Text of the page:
Sept ’19 Q&A – What to Do About Lying

Q. My 9 yo son recently stole some money, told me he didn’t, and that his friends must have. Then he planted the money in his sister’s room to frame her before telling me to, “search my room”. I’ve no idea what to say or do. I asked him repeatedly. I left a pot out for the money to be put back anonymously, and then he hides it in his sister’s room.

A. This is a tough situation for all of you. I’m sure there are deeper issues besides the coverup of the money that have led to this situation and need to be addressed. I suspect that underneath the behavior (lying), which is always a signal to a deeper need, there are trust issues. Namely that your son doesn’t trust you because he has learned that you don’t trust him, and therefore he is doing what he can to get away with what he wants. Nothing wrong with a child trying to get what he wants. But when he becomes devious to do it, then there is a problem. The deviousness comes out of a fear that he can’t get what he wants otherwise. There is not trust.

I am not trusted, I’m not okay is often the message children get when their parents use critical and judgmental tones when the children resist doing what they are told. This is another reason why giving consequences and rewards to children teaches the opposite of what you expect, especially if your child is an Integrity child rather than a Harmony child.

It is important to understand that your son actually does want to be successful but that something is in his way—an obstacle to doing what you want. That obstacle can be many things. In this case, the obstacle is likely his growing belief that he is untrustworthy, unaccepted, and misunderstood. When he believes that about himself, he has to get sneaky to get what he wants and may feel the desire to hurt someone else (his sister) in order to buoy himself.

Your goal here is to get across to your son that you know what a tough position he got himself into and how hard it must have been to think he had to cover up for himself and put his sister in jeopardy as well. Tell him also that you can only imagine the tension he felt when he got in too deep to come clean. You want to let him know that you understand that he knew it was not right but that he didn’t want to lose face, so he felt he had to make up an answer to cover his tracks. No questions about why he did what he did. Statements do not have to be answered which makes it easier to listen.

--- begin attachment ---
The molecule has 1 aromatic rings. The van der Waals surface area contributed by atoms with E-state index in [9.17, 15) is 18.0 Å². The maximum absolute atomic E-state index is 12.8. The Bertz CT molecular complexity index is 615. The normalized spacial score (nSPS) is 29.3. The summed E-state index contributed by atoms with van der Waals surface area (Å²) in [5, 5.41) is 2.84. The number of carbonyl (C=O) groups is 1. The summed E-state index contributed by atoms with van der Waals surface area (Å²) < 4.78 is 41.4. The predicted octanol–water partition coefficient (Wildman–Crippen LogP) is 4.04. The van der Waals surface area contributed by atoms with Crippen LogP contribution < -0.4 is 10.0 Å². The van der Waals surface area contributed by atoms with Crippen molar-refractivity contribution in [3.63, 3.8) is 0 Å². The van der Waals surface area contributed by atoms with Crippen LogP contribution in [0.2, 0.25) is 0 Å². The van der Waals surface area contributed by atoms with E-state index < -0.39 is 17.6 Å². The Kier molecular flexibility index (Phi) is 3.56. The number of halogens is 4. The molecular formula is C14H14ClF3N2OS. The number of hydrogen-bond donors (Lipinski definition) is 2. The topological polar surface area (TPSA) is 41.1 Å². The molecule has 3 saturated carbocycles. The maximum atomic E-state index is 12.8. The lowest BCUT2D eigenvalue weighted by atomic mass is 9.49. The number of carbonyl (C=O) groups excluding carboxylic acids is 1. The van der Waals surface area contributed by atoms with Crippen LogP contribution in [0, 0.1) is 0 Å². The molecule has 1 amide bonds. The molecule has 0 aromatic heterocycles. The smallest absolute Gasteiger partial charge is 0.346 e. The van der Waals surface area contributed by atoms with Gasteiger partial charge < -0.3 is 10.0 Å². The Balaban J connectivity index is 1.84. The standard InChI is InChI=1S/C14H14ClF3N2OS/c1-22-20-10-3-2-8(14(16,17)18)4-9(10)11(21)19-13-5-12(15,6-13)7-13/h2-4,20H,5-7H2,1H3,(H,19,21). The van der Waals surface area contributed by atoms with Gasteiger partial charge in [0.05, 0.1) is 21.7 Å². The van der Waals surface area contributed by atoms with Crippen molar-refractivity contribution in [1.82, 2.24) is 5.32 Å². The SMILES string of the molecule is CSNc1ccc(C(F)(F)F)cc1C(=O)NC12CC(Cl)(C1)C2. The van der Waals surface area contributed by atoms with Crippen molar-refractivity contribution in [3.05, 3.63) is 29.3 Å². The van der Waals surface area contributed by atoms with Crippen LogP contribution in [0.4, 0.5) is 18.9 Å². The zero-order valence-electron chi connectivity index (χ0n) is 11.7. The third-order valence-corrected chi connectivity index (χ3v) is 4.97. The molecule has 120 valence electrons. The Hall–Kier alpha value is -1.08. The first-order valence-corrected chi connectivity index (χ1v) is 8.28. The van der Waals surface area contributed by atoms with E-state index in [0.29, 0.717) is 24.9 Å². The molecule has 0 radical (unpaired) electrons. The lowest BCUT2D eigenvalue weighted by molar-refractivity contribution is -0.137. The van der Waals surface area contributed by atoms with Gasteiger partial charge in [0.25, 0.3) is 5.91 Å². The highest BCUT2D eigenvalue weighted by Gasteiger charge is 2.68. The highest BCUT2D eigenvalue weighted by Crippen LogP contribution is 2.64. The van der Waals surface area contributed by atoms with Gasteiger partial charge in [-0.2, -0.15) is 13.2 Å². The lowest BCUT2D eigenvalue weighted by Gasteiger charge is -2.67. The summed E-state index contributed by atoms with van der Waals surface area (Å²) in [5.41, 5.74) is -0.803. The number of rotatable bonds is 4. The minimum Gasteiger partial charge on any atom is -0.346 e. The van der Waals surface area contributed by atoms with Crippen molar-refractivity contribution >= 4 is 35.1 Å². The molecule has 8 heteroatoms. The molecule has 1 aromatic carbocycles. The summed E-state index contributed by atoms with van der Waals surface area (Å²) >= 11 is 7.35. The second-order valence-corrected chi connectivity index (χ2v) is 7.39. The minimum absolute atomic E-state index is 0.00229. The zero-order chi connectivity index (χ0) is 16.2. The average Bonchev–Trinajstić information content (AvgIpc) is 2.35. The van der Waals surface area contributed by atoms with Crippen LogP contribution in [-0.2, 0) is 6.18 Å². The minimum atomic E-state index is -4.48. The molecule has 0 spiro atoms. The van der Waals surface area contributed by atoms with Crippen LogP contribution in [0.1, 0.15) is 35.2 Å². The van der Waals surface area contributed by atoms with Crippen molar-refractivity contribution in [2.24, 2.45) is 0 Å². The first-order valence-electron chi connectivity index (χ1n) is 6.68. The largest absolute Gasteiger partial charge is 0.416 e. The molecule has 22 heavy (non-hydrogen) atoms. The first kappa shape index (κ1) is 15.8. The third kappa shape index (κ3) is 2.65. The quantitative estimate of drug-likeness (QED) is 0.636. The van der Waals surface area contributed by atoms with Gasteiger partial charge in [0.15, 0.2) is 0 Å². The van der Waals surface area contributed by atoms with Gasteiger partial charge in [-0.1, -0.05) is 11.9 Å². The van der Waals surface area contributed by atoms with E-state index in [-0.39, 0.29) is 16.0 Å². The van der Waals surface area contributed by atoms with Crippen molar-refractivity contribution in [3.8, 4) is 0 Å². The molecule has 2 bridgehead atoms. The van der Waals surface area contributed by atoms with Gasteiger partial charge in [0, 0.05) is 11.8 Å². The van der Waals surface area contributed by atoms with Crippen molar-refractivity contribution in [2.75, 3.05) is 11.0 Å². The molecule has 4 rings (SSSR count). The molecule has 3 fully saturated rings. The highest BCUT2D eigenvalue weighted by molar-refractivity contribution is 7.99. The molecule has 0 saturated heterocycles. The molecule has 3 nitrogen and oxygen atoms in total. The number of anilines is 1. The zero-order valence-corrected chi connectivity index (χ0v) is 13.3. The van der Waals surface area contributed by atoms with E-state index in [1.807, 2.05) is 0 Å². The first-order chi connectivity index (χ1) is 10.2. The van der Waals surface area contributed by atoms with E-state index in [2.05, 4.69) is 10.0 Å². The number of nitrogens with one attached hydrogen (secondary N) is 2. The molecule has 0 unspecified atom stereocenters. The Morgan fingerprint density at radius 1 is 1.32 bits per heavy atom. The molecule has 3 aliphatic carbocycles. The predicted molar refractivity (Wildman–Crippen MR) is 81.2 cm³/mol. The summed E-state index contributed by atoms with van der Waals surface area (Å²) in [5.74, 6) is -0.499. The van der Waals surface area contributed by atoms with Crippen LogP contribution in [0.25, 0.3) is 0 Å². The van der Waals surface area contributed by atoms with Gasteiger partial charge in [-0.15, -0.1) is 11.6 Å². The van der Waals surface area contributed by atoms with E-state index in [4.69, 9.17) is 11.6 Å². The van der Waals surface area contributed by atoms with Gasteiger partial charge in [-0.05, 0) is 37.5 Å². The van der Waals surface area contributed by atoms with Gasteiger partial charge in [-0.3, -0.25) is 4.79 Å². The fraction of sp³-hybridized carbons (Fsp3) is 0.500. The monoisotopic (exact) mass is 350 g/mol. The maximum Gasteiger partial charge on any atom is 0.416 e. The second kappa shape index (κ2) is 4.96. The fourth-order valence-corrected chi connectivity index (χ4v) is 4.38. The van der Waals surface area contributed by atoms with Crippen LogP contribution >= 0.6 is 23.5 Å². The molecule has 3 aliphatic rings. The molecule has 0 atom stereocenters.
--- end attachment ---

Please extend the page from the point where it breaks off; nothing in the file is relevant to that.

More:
When children know they have done wrong, they of course want to cover up the wrongdoing. But when we blame them for the wrong, they get defensive and try to protect themselves from getting in trouble. It’s what we all do. When we lay blame, whoever is blamed gets defensive in some way. Children cannot learn when they are busy defending and protecting themselves. They do not experience the natural consequences of their behavior when they are focused on themselves and trying to get away with it. All they care about in that moment is not getting in trouble.

It’s important that you send the message that you know he always wants to do the right thing and sometimes he makes mistakes. When you trust him to do the right thing, he is way more likely to uphold that trust than when he believes you don’t trust him.

Then let him know you want to understand why he felt compelled to take the money. When you give him your trust—in who he is—rather than focus on his unacceptable behavior, he will most likely talk to you about the initial situation to relieve his stress over it. Problem solve with him about different ways he could get what he wanted, i.e. talking to you about the money he wanted and why. You can then work with him on how to earn that money on his own. It may or may not be worthwhile to bring his sister into the conversation so she can let him know how she felt being set up as the one who took the money.

If distrustful behavior has been his go-to, has worked enough times, and has become a long-time habit due to consistent blame, he has built up a strong wall of defense. Breaking it down will take time and consistency of your belief in him before he feels safe enough to tell you the truth.

Children lie for three main reasons:

  • To avoid getting in trouble
  • To avoid disappointing a parent or important person
  • To feel better about their life situation (i.e. making up story about themselves)

They do not lie because they are liars. A lie is a protection. When you understand that, you will understand that a lie is the signal of a child who feels bad, hurt, unimportant, incapable, etc. This child is having a problem, not being a problem. When your focus remains on the lie and not the emotional cause of the lie, you are actually setting up your child for further untrustworthy behavior.

Take the word lie out of your vocabulary. Speak of telling or not telling the truth. You might say, “I’m having a hard time believing that what you are telling me is the truth. I’m going to give it a bit of time and then you can tell me again. Sometimes it’s hard to say what the truth is but you will always feel better when you do.” Do not ever label your child a liar. Always keep at the forefront of your mind that he wants and needs to be successful and to please you.

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